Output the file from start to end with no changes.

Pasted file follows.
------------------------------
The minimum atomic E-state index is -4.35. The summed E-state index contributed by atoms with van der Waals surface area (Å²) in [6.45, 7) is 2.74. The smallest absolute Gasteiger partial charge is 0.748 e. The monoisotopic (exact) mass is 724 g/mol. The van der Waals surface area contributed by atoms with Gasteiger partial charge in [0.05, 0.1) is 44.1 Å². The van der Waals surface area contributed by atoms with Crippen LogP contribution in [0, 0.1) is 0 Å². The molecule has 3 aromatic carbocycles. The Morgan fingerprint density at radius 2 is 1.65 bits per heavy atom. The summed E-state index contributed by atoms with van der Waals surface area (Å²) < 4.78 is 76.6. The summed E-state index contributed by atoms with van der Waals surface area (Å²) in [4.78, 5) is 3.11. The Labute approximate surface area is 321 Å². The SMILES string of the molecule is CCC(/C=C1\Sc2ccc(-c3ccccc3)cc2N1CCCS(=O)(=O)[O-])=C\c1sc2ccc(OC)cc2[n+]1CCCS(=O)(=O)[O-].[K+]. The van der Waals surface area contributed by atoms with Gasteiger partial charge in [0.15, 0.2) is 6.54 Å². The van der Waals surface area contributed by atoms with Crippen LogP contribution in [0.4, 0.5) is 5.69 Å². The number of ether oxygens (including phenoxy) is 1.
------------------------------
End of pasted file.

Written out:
The minimum atomic E-state index is -4.35. The summed E-state index contributed by atoms with van der Waals surface area (Å²) in [6.45, 7) is 2.74. The smallest absolute Gasteiger partial charge is 0.748 e. The monoisotopic (exact) mass is 724 g/mol. The van der Waals surface area contributed by atoms with Gasteiger partial charge in [0.05, 0.1) is 44.1 Å². The van der Waals surface area contributed by atoms with Crippen LogP contribution in [0, 0.1) is 0 Å². The molecule has 3 aromatic carbocycles. The Morgan fingerprint density at radius 2 is 1.65 bits per heavy atom. The summed E-state index contributed by atoms with van der Waals surface area (Å²) < 4.78 is 76.6. The summed E-state index contributed by atoms with van der Waals surface area (Å²) in [4.78, 5) is 3.11. The Labute approximate surface area is 321 Å². The SMILES string of the molecule is CCC(/C=C1\Sc2ccc(-c3ccccc3)cc2N1CCCS(=O)(=O)[O-])=C\c1sc2ccc(OC)cc2[n+]1CCCS(=O)(=O)[O-].[K+]. The van der Waals surface area contributed by atoms with Gasteiger partial charge in [0.15, 0.2) is 6.54 Å². The van der Waals surface area contributed by atoms with Crippen LogP contribution in [0.4, 0.5) is 5.69 Å². The number of ether oxygens (including phenoxy) is 1.